Pride of Nations is an empire management turn based game (With one turn lasting half a month) set during a 70 year period (1850-1970).
The era in which several of the more developed nations embarked on gigantic quest for the control and exploitation of land, natural resources and people; and the tensions caused by this behavior.
The game is substantially simulation in nature with a bewildering selection of information stored about territories, armies, naval fleets and other aspects of the world.
The depth of choices and decisions and by extension the complexity of the interface makes for a game that has huge detail but great room for confusion.
In a situation like this a strong tutorial is absolutely vital otherwise the game itself can become impenetrable simply by overwhelming the player with too much choice. The tutorial spends too much time simply giving you text to read, rarely telling you to do anything.
It seems like it would’ve been far wiser to teach a person how to play the game through learning by doing in a specially created small tutorial world with faster loading times.
Instead it refers to a manual on several occasions (In an age where many games are sold through digital download places such as Steam this seems unwise) and talks up the grand campaign which I felt the tutorial leaves players ill equipped for.
Gameplay is divided up into four main gameplay modes that you switch between during each turn, these are Economic Mode (Managing empire production, factories, etc), Decision Mode (Particularly playing decision cards on the map), Colonial Mode (Managing what your colonies are doing and handles the challenges of creating colonies) and Military Mode (Ordering and building armies) and each of these has its own sub-mode. The names are pretty self explanatory as to their purpose so you might still be wondering how this game is supposed to be so complex.
A game like Civilization will typically start you off with a settler wagon (effectively this is your first city) and you build up from there. Pride of Nations will give you an existing pre-built civilization and though it may be setup so that there is nothing to be massively concerned about at the outset of play taking over an existing established empire can be daunting in itself.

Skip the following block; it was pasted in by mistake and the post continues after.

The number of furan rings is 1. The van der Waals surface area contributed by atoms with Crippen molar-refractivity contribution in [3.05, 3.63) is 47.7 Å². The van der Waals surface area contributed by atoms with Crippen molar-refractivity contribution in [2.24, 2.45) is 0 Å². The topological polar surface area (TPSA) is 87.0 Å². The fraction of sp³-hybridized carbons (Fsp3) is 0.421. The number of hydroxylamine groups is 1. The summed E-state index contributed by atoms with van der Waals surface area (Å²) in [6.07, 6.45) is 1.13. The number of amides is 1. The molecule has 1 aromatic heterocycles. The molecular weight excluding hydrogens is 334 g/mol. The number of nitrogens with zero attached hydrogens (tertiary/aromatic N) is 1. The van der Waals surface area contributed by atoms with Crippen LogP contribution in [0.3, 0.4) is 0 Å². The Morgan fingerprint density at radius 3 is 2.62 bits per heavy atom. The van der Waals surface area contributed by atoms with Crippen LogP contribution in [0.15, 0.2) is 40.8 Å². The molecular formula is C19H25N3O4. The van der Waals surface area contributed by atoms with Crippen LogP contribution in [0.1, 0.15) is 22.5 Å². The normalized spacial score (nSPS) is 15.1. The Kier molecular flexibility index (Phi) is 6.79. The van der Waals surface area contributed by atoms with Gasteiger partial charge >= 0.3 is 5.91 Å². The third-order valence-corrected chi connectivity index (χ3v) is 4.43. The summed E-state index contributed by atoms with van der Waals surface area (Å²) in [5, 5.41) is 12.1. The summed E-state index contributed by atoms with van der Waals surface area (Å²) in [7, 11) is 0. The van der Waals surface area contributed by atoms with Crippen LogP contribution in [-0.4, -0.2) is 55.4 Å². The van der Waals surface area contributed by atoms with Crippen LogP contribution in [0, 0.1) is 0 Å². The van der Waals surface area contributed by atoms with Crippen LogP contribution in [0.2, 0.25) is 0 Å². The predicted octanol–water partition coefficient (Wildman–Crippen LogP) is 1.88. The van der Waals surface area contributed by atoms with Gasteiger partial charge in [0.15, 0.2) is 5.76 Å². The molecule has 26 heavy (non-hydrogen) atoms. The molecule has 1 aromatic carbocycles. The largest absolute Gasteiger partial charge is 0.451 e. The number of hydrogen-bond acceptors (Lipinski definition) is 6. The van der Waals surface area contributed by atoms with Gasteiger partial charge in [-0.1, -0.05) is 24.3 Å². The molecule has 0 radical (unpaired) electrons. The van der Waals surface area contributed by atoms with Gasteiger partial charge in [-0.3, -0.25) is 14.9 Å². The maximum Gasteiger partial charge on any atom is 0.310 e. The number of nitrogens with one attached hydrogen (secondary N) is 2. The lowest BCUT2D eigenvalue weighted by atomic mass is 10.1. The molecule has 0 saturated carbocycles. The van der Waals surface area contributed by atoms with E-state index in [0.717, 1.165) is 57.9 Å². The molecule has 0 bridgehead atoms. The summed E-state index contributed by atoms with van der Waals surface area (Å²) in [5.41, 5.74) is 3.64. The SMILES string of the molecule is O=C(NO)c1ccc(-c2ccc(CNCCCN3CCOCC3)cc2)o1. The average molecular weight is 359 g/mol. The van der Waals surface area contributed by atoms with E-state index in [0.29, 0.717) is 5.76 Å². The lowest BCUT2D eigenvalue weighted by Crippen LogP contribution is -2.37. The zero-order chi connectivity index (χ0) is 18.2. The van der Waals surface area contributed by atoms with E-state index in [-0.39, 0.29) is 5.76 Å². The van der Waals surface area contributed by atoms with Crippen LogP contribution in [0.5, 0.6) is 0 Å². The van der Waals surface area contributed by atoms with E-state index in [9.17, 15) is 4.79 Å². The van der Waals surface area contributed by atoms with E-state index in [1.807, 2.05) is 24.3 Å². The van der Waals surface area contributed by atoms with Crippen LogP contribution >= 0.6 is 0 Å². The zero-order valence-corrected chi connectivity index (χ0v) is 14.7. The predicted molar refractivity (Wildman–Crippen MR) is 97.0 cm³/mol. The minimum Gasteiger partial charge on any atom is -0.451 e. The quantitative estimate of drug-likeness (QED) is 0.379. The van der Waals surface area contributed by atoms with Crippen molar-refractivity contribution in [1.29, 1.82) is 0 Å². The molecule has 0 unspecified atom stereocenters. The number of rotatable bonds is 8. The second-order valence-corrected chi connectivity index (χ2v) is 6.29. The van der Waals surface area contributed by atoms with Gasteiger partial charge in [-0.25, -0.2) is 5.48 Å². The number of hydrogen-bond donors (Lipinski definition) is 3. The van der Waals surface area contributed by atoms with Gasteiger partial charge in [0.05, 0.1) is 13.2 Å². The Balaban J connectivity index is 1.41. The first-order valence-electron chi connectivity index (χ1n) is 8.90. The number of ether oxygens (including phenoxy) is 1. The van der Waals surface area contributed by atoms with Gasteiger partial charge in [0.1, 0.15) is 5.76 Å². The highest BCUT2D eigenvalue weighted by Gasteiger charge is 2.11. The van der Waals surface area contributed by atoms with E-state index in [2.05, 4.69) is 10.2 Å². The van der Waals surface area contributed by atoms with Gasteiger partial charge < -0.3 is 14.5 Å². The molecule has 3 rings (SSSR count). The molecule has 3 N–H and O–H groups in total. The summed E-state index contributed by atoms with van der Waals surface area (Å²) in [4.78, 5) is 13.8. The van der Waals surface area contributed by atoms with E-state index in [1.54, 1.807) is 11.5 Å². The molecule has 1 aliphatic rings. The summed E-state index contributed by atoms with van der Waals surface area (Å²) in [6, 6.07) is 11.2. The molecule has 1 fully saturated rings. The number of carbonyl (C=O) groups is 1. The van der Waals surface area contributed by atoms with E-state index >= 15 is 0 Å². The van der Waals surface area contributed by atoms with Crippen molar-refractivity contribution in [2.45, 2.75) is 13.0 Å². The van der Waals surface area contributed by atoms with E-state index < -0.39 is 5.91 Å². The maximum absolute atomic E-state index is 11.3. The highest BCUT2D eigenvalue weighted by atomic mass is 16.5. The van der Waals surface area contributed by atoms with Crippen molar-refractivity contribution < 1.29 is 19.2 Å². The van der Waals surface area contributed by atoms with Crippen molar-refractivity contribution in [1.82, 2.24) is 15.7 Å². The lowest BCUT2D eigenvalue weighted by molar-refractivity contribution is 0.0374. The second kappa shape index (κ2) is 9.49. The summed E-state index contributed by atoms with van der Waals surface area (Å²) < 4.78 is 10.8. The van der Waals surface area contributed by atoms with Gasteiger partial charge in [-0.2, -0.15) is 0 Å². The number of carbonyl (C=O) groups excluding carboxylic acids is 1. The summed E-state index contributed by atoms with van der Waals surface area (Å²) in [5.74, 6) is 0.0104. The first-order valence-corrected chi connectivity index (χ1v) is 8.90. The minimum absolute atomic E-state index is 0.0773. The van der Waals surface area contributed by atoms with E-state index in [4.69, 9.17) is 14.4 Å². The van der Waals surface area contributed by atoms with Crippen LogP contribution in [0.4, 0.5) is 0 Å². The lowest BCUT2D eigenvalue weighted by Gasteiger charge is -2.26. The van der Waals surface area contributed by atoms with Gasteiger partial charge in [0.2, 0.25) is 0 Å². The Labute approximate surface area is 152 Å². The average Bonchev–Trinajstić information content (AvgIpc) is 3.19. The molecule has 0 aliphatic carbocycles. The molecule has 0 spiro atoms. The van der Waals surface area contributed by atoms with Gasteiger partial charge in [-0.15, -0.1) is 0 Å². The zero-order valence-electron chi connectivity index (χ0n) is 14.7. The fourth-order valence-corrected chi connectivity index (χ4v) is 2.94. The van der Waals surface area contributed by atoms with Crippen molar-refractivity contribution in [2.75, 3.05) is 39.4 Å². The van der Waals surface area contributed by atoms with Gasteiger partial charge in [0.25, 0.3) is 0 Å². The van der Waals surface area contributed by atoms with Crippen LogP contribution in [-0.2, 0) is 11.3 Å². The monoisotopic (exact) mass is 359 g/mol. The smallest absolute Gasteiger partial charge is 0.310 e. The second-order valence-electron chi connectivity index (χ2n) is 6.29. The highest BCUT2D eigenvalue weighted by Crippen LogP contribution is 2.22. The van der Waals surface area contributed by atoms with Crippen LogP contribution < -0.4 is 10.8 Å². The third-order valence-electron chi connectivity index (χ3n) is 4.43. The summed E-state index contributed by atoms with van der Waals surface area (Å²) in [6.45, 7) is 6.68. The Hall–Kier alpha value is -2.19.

The interface has 8 different map filters that serve different roles, the collection points filter (CTRL-1) gives you an overview of places suitable for storing collected resources and where resources have to travel a long way before they can be collected up as part of your nations resource pool.
The trade status filter (CTRL-2) which deals with trade connectivity such as access to trade via land or sea. You’ll have to compete for some trade resources by offering more for the trade or having faster/better trade fleet.
CTRL-3 brings up a display of trade areas/regions, for instance all of the United Kingdom is one trade area but a larger continent like Africa has several trade areas.
The colonial penetration display (CTRL-4) shows how far along you are on a path of a region being a protectorate or even complete dominion. The CTRL-5 key gives a display of colonial status, including if the region is a protectorate, colony (etc) and who the owner is.
CTRL-6 displays the value/worth of making a territory a protectorate or colony (which gives you prestige points) as some territories are historically considered as having greater worth, though this can be disabled when creating a game.
The remaining two map filters are CTRL-7 which informs you of any riot risks (Your activities may cause riots in a territory, putting any soldiers stationed in the area at risk) and CTRL-8 which gives a display of contentment among the populace in that area along with information on ethnic groups on a per-territory basis.
There are a lot of buttons on the interface that may be rarely used, the depth here is astounding so whilst it is clear that there are plenty of interesting decisions to be made and consequences to be dealt with, getting past the interface will be a huge undertaking.
It’s difficult for me to recommend this game to anyone who has a shortage of the spare time required to learn such a complicated setup of mechanics, setting and interface. Consider yourself warned.
Gameplay: 5 Presentation: 7 Overall: 6
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